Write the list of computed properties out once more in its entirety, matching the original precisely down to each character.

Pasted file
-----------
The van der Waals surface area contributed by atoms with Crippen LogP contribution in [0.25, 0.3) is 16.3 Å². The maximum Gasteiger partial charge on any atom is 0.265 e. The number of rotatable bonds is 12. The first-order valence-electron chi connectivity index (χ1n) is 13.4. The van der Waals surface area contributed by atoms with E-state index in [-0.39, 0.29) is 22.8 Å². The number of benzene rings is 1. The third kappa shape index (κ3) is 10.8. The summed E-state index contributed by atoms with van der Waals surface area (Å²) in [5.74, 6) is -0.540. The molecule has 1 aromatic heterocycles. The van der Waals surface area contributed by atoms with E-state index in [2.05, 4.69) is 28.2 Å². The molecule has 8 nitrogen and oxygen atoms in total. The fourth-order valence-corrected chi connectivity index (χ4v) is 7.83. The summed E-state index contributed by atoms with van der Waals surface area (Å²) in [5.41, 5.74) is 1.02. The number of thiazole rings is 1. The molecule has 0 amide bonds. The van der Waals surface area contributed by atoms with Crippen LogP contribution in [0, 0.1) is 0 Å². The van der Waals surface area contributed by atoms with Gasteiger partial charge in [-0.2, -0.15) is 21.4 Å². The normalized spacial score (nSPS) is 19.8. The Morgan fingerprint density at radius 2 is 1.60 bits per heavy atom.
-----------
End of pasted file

The van der Waals surface area contributed by atoms with Crippen LogP contribution in [0.25, 0.3) is 16.3 Å². The maximum Gasteiger partial charge on any atom is 0.265 e. The number of rotatable bonds is 12. The first-order valence-electron chi connectivity index (χ1n) is 13.4. The van der Waals surface area contributed by atoms with E-state index in [-0.39, 0.29) is 22.8 Å². The number of benzene rings is 1. The third kappa shape index (κ3) is 10.8. The summed E-state index contributed by atoms with van der Waals surface area (Å²) in [5.74, 6) is -0.540. The molecule has 1 aromatic heterocycles. The van der Waals surface area contributed by atoms with E-state index in [2.05, 4.69) is 28.2 Å². The molecule has 8 nitrogen and oxygen atoms in total. The fourth-order valence-corrected chi connectivity index (χ4v) is 7.83. The summed E-state index contributed by atoms with van der Waals surface area (Å²) in [5.41, 5.74) is 1.02. The number of thiazole rings is 1. The molecule has 0 amide bonds. The van der Waals surface area contributed by atoms with Crippen LogP contribution in [0, 0.1) is 0 Å². The van der Waals surface area contributed by atoms with Gasteiger partial charge in [-0.2, -0.15) is 21.4 Å². The normalized spacial score (nSPS) is 19.8. The Morgan fingerprint density at radius 2 is 1.60 bits per heavy atom.